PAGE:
Secondly, only provide them with cutlery and condiments after their food has been served. This will prevent anyone from picking up their cutlery, deciding against having food, and putting the cutlery back down, potentially leaving the virus lying in wait for the next person to pick up the seemingly clean implements.
Your condiments also require some attention, as never before has the tomato ketchup been so dangerous! Passing the sauces around from person to person is a huge risk factor, as each touch of the bottle could be a new transmission. To avoid this we suggest using only disposable condiment packets, or at least keeping reusable bottles within social bubbles and thoroughly cleaning them before letting another party use them.
Foolproofing your food preparation
Food preparation should already be the most hygienic area of a catering operation, but now there is more emphasis on this than ever. COVID 19 is joining the list of viruses and bacteria that can be transmitted via your food, and so keeping it away should be your top priority.
The simplest way to do this is to limit the number of people permitted to enter the food preparation area. In doing this, you limit the number of people who could potentially transmit the virus to the food being prepared, and also allow your chefs to form their own small bubble as they will undoubtedly have to work in close proximity to each other.
Wherever possible however, your kitchen staff should still be practising the 2m social distancing. To help them, try zoning your kitchen into workspaces for each individual and have them perform the duties within their own zones only where possible. This is a concept that many chefs will undoubtedly oppose, but we are living in new times and so new procedures must be adopted.
Keep a clean house
This should come as no surprise, but keeping your venue clean has never been more important. To ensure the safety of your customers and staff a heightened cleaning regime must be employed, with surfaces and touch points being thoroughly cleaned at more regular intervals. You should also be making extra provisions of bins for items like gloves and facemasks, to make disposing of them easier for your staff.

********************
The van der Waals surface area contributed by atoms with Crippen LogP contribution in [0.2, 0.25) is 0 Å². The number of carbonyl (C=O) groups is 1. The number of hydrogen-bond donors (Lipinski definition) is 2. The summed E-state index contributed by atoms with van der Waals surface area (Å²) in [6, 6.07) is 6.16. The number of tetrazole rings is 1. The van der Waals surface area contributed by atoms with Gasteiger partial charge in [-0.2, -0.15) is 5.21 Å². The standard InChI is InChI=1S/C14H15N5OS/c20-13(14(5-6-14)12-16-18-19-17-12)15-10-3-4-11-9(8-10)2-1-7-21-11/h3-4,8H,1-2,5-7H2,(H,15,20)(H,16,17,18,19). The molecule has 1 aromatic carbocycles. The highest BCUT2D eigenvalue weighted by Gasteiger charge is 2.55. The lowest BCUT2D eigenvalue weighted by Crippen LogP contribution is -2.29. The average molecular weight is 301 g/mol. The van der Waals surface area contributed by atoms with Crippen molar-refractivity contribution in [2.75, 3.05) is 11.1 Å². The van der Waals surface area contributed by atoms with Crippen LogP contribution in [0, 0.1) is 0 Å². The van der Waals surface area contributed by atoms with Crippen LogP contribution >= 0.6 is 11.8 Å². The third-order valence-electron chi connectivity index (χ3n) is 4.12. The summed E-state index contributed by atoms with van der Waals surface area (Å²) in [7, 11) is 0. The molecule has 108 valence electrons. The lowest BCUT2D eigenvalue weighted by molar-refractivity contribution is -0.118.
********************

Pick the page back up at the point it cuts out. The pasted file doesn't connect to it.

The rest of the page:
As a way of keeping the spiralling cleaning needs under control, try removing as many touch points as possible within your venue. This could mean wedging doors open, making fixed payment stations, or even having carts to take items from one place to another without the person moving them having to touch them.
Take control of what you bring in
Even with all of the above in place, there is still the ever-present risk of COVID 19 being introduced to your workplace by the goods you have delivered to you. You have no control over the supply chain, and so do not have a way to ensure the food and drink you buy in is completely safe.
To fix this, why not take the deliveries into your own hands, and take a step out of the supply chain where COVID might be introduced? Refrigerated van hire has become a popular way for many businesses to skirt the risks of using 3rd party delivery services and take control of their produce themselves. Flexible leasing options and a wide array of available vehicles makes hiring the perfect way for caterers to ensure that the safety of their staff and customers is not put at risk by someone outside of your control.
If you would like help renting your own refrigerated van then get in touch with Cool Running Rental today! Our fleet of vans are all fully serviced and thoroughly cleaned after each lease. Our flexible rental agreements and nationwide service mean that everyone can find the van they need in our fleet.